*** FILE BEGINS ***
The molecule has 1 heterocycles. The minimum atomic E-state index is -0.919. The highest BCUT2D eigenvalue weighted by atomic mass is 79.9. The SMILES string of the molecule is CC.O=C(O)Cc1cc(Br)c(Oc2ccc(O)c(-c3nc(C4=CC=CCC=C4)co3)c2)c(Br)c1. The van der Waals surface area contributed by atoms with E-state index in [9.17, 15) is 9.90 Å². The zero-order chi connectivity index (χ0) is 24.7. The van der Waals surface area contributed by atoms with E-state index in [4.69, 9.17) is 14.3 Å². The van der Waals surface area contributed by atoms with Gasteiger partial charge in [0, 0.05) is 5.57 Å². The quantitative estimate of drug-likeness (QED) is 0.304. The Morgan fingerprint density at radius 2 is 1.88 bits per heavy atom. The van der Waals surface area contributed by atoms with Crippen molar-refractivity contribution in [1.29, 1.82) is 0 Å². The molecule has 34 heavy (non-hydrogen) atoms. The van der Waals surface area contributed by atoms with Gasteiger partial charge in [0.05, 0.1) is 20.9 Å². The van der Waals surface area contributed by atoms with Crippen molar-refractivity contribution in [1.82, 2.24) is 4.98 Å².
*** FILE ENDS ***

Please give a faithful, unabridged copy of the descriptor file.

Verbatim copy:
The molecule has 1 heterocycles. The minimum atomic E-state index is -0.919. The highest BCUT2D eigenvalue weighted by atomic mass is 79.9. The SMILES string of the molecule is CC.O=C(O)Cc1cc(Br)c(Oc2ccc(O)c(-c3nc(C4=CC=CCC=C4)co3)c2)c(Br)c1. The van der Waals surface area contributed by atoms with E-state index in [9.17, 15) is 9.90 Å². The zero-order chi connectivity index (χ0) is 24.7. The van der Waals surface area contributed by atoms with E-state index in [4.69, 9.17) is 14.3 Å². The van der Waals surface area contributed by atoms with Gasteiger partial charge in [0, 0.05) is 5.57 Å². The quantitative estimate of drug-likeness (QED) is 0.304. The Morgan fingerprint density at radius 2 is 1.88 bits per heavy atom. The van der Waals surface area contributed by atoms with Crippen molar-refractivity contribution in [1.29, 1.82) is 0 Å². The molecule has 34 heavy (non-hydrogen) atoms. The van der Waals surface area contributed by atoms with Gasteiger partial charge in [0.05, 0.1) is 20.9 Å². The van der Waals surface area contributed by atoms with Crippen molar-refractivity contribution in [1.82, 2.24) is 4.98 Å².